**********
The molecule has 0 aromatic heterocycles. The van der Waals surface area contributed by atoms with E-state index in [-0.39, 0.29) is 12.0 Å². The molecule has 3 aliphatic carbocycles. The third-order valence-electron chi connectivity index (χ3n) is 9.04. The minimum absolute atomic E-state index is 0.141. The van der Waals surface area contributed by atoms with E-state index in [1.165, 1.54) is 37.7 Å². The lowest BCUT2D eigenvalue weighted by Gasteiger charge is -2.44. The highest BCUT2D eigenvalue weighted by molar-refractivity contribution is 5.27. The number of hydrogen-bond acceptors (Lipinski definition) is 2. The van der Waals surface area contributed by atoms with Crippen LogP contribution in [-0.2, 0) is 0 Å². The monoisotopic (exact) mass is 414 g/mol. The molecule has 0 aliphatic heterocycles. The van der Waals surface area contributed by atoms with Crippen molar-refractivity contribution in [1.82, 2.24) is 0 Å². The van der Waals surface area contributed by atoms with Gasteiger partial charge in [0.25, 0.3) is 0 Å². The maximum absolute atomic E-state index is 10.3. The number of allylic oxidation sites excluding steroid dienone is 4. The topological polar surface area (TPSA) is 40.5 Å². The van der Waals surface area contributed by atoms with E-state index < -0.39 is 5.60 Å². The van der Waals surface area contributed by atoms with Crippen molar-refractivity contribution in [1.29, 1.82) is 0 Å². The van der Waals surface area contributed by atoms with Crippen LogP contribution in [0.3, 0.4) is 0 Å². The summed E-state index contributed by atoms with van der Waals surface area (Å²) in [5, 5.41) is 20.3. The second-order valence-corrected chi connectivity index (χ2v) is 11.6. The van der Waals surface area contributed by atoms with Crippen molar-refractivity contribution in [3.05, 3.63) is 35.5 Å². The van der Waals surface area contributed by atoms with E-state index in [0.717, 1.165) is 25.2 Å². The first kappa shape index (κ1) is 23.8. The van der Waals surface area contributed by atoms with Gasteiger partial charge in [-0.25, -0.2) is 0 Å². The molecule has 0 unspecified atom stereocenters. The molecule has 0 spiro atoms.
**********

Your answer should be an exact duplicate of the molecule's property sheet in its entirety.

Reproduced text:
The molecule has 0 aromatic heterocycles. The van der Waals surface area contributed by atoms with E-state index in [-0.39, 0.29) is 12.0 Å². The molecule has 3 aliphatic carbocycles. The third-order valence-electron chi connectivity index (χ3n) is 9.04. The minimum absolute atomic E-state index is 0.141. The van der Waals surface area contributed by atoms with E-state index in [1.165, 1.54) is 37.7 Å². The lowest BCUT2D eigenvalue weighted by Gasteiger charge is -2.44. The highest BCUT2D eigenvalue weighted by molar-refractivity contribution is 5.27. The number of hydrogen-bond acceptors (Lipinski definition) is 2. The van der Waals surface area contributed by atoms with Crippen LogP contribution in [-0.2, 0) is 0 Å². The monoisotopic (exact) mass is 414 g/mol. The molecule has 0 aliphatic heterocycles. The van der Waals surface area contributed by atoms with Crippen molar-refractivity contribution in [1.82, 2.24) is 0 Å². The van der Waals surface area contributed by atoms with Gasteiger partial charge in [0.25, 0.3) is 0 Å². The maximum absolute atomic E-state index is 10.3. The number of allylic oxidation sites excluding steroid dienone is 4. The topological polar surface area (TPSA) is 40.5 Å². The van der Waals surface area contributed by atoms with E-state index < -0.39 is 5.60 Å². The van der Waals surface area contributed by atoms with Crippen molar-refractivity contribution in [1.29, 1.82) is 0 Å². The van der Waals surface area contributed by atoms with Crippen LogP contribution in [0.3, 0.4) is 0 Å². The summed E-state index contributed by atoms with van der Waals surface area (Å²) in [5, 5.41) is 20.3. The second-order valence-corrected chi connectivity index (χ2v) is 11.6. The van der Waals surface area contributed by atoms with Crippen molar-refractivity contribution in [3.05, 3.63) is 35.5 Å². The van der Waals surface area contributed by atoms with E-state index in [0.717, 1.165) is 25.2 Å². The first kappa shape index (κ1) is 23.8. The van der Waals surface area contributed by atoms with Gasteiger partial charge in [-0.25, -0.2) is 0 Å². The molecule has 0 unspecified atom stereocenters. The molecule has 0 spiro atoms.